Lightspeed: Edited by John Joseph Adams




Author Spotlight: Steven Utley

Editor’s Note: For “Test,” author Steven Utley offers up a slightly different take on our Author Spotlight feature. In the following essay, Utley gives us an interesting take on not only his biography within the field, but a thumbnail of the genre’s history:


“Science Fiction and What it Means to Me, or Something”

Ah, science fiction—how I doted on the stuff from exuberant boyhood into sullen post-adolescence, a span of time encompassing Captain Video and Again, Dangerous Visions. In somewhat less general terms, between the ages of ten and about twenty-eight, I described an arc through Jules Verne (admittedly, a tough go at age ten), H. G. Wells, Edgar Rice Burroughs, Ray Bradbury, Philip José Farmer, Harlan Ellison, Robert Silverberg, and Barry Malzberg: ontogeny roughly recapitulating phylogeny. Early on, I belonged to that tribe of teenaged readers whom Kurt Vonnegut described in his own essay about SF (“Science Fiction,” in Wampeters, Foma & Granfalloons (Opinions), Delacorte Press, 1974.) as being excited by “the steady promise of futures which they, just as they were, could handle. In such futures they would be high-ranking noncoms at the very least, just as they were, pimples, virginity, and everything.”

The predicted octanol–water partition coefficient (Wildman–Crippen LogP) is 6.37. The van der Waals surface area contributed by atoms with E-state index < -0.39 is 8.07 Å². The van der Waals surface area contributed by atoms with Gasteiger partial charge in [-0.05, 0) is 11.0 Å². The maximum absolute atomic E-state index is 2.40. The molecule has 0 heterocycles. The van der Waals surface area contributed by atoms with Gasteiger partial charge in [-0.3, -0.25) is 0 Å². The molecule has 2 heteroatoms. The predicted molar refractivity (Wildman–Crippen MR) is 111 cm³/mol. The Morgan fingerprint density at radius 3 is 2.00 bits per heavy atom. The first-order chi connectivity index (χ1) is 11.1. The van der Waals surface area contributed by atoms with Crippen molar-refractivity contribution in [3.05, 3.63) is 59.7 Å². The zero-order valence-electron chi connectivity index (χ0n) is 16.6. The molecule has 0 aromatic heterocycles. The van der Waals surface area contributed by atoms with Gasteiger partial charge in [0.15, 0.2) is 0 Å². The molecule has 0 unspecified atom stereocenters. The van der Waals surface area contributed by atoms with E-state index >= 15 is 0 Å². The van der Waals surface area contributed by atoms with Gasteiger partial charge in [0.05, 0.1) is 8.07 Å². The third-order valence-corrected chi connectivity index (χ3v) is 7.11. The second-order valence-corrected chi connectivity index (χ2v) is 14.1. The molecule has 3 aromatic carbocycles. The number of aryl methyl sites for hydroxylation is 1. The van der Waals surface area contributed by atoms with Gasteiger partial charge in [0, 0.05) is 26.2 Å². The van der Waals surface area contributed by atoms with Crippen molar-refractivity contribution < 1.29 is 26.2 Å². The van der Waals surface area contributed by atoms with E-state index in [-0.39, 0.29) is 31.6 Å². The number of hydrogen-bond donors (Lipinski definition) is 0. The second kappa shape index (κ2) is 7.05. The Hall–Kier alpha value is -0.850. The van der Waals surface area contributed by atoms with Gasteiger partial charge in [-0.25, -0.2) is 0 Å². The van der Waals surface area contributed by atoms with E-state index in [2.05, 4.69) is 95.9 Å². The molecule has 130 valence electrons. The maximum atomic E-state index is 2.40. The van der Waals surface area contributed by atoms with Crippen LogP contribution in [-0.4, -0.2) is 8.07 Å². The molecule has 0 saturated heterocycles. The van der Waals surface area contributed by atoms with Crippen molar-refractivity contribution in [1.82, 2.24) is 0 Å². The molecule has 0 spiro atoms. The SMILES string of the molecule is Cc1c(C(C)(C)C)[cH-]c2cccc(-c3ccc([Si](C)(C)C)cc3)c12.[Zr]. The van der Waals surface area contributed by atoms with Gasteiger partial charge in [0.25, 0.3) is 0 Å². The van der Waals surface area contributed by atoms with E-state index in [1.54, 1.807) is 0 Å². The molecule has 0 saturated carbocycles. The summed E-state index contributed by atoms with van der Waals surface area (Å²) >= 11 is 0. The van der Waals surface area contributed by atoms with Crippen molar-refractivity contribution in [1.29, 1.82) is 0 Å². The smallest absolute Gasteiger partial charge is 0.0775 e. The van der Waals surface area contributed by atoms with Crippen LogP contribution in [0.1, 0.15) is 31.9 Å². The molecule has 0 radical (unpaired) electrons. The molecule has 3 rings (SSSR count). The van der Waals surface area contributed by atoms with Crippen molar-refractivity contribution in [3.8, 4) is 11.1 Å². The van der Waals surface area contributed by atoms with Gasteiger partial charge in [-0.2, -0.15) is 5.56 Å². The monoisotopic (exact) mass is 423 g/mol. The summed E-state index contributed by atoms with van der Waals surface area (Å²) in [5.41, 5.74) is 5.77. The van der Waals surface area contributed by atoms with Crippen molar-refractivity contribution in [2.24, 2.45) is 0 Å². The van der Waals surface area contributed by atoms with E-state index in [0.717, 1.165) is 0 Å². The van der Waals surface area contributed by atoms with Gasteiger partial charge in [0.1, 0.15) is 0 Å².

By and by, because, according to Saul Bellow’s concise and elegant formula, “A writer is a reader moved to emulate,” and thinking it could do no harm, I tried my hand at producing science-fiction works of my own. In October 1970, I attended a meeting of the Dallas Area Science Fiction Society and effectively met my future—the fledgling or aspiring writers Howard Waldrop, Geo. W. Proctor, Tom Reamy, and Buddy Saunders, constituting more than half of the founding members of the Texas-based SF-writing workshop called the Turkey City Neo-Pro Rodeo. Later, we were joined by Lisa Tuttle, Joe Pumilia, and Bruce Sterling. We were young, excitable, and very competitive, which pushed us to work hard at learning our craft. We were also friends, however, and collaborative efforts inevitably ensued.